( Originally Published 1939 )
When it is recalled that water covers about three-quarters of the surface of the earth, and that it abounds in animal (and vegetable) life throughout both its area and its depth, some idea of its enormous potentialities for human food may be realized. However, only a relatively small part of its animal life is utilized in this way. Such neglect is largely due to lack of knowledge as to food value and edibility of many species, as well as to absence of technology adequate for their procurement and preparation as food. As information is slowly acquired, new varieties of sea life are being utilized. Several of our largest sea-food industries have grown up within the memory of men now living. Some fish are avoided because they have been thought to be poisonous; some are neglected because knowledge of their proper handling is not available; and others are not used because of prejudice, as for example, dogfish (by reason of its unfortunate name) . Research in natural history, culture, and technology of marine food products is slowly pushing back this great frontier.
Fish. Most of the annual catch of fish is taken with seines, lines, traps of various sorts, and different kinds of nets.' Properly iced fish should keep fresh for several hours, but when kept longer they become stale and deteriorate rapidly. Ice-packing retards these changes somewhat, but even when heavily iced and properly handled, fish cannot be kept in acceptably edible condition for more than 2 or 3 weeks. Some operators incorporate mild antiseptics (harmless to human beings) in the ice to retard microbic development. These chemicals, such as boric acid, drain off in the ice water, and do not remain on the fish.
The catch is sometimes eviscerated at sea, washed with sprays of water, and packed in holds of fishing boats in ice. At the packing plants, they are hoisted out in large canvas baskets and dumped into wash tanks of running sea water. Scales are removed by machines. The fish are again washed, fillets are trimmed out by hand, skin is removed (sometimes by machinery), and dressed fillets are inspected on tables, wrapped, packaged, and frozen in the final container. Some-times fillets are molded into steaks and packed into manila-board, paraffin-coated cartons which are wrapped with moisture-proof Cellophane.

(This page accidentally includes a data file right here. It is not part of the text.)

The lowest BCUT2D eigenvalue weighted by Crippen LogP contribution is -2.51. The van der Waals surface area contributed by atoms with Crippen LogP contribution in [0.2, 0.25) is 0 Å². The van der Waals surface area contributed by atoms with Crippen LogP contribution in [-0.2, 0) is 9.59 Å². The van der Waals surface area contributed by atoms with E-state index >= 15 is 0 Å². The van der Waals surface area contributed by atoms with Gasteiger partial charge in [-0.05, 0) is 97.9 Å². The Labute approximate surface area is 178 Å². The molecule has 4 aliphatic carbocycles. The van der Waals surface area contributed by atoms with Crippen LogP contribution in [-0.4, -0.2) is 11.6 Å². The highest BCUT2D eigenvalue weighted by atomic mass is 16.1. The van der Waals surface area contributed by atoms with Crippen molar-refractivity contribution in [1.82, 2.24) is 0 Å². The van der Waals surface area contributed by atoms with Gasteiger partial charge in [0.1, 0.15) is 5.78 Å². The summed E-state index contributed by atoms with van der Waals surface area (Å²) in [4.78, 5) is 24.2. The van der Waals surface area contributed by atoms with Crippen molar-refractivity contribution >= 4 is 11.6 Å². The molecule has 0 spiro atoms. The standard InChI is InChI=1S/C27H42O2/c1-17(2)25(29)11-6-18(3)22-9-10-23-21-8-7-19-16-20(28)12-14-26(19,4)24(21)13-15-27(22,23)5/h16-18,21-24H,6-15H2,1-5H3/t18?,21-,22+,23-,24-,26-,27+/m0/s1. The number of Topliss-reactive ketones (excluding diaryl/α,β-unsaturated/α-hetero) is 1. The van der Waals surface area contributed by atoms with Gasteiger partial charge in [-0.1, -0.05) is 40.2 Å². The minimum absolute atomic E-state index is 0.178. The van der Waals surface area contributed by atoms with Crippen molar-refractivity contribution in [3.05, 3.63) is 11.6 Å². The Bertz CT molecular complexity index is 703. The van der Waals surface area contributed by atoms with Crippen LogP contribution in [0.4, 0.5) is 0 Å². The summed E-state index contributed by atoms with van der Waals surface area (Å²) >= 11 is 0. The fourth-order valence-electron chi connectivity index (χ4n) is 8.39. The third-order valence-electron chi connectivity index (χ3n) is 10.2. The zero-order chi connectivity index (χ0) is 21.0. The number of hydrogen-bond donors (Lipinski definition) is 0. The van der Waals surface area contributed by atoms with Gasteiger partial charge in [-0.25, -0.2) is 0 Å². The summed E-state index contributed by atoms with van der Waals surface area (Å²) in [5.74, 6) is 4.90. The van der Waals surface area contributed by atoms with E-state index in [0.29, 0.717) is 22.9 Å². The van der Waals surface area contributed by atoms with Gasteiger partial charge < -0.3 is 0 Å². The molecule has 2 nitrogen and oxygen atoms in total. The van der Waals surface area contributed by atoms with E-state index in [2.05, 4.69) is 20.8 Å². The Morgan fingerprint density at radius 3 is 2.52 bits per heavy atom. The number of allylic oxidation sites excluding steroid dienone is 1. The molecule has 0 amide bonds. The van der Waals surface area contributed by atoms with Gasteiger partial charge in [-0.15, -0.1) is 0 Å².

Freezing. In general, the colder the temperature, the slower are the deteriorative changes. This has led to the freezing of fish at temperatures as low as -25° F. (—32° C.). Of the several industrial methods of freezing, the use of cold air alone is the slowest and possibly the oldest.' Improvements in freezing technology led to immersion of fish in cold brine, or to removal of heat by conduction through metal plates which are in contact with refrigerated brine. Sometimes fish are frozen by placing the packages between refrigerated traveling belts or between the refrigerated plates of a vertical press. Even so, the rate of heat removal is so slow that "quick-frozen" pieces cannot be more than 3 inches thick.
When fish are frozen rapidly, the gelatinous contents of the muscle cells solidify as a mass of frozen jelly, whereas, if freezing takes place slowly, there is a tendency for the water content to separate from the jellylike mass and to rupture the delicate cell walls. When the fish are defrosted, these juices or extractives drain away. The temperature range of maximum damage is 32° to 23° F., and is roughly proportional to the time of exposure.
In order to protect the frozen fish from oxidation, dehydration, and other deterioration from exposure to the air, the frozen fish are often coated with a thin glaze of ice. Some fish before freezing are packaged and wrapped in moisture-proof Cellophane. Deterioration occurs rapidly after frozen fish are thawed. Some authorities recommend that fish be cooked directly without thawing.